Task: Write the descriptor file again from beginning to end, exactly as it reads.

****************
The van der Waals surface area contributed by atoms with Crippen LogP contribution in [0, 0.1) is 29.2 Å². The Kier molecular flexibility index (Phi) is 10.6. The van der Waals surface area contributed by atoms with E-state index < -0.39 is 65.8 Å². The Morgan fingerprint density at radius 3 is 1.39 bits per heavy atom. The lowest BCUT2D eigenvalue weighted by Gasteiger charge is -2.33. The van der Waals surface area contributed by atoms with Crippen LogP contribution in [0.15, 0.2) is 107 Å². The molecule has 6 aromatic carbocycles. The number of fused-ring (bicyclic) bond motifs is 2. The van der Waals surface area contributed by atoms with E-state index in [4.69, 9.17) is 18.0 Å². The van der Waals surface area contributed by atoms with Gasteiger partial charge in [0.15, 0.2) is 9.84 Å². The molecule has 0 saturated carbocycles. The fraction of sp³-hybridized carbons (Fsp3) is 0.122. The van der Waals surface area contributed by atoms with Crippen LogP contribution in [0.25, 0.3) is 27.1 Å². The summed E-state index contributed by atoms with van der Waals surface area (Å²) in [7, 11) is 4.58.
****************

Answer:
The van der Waals surface area contributed by atoms with Crippen LogP contribution in [0, 0.1) is 29.2 Å². The Kier molecular flexibility index (Phi) is 10.6. The van der Waals surface area contributed by atoms with E-state index < -0.39 is 65.8 Å². The Morgan fingerprint density at radius 3 is 1.39 bits per heavy atom. The lowest BCUT2D eigenvalue weighted by Gasteiger charge is -2.33. The van der Waals surface area contributed by atoms with Crippen LogP contribution in [0.15, 0.2) is 107 Å². The molecule has 6 aromatic carbocycles. The number of fused-ring (bicyclic) bond motifs is 2. The van der Waals surface area contributed by atoms with E-state index in [4.69, 9.17) is 18.0 Å². The van der Waals surface area contributed by atoms with Gasteiger partial charge in [0.15, 0.2) is 9.84 Å². The molecule has 0 saturated carbocycles. The fraction of sp³-hybridized carbons (Fsp3) is 0.122. The van der Waals surface area contributed by atoms with Crippen LogP contribution in [0.25, 0.3) is 27.1 Å². The summed E-state index contributed by atoms with van der Waals surface area (Å²) in [7, 11) is 4.58.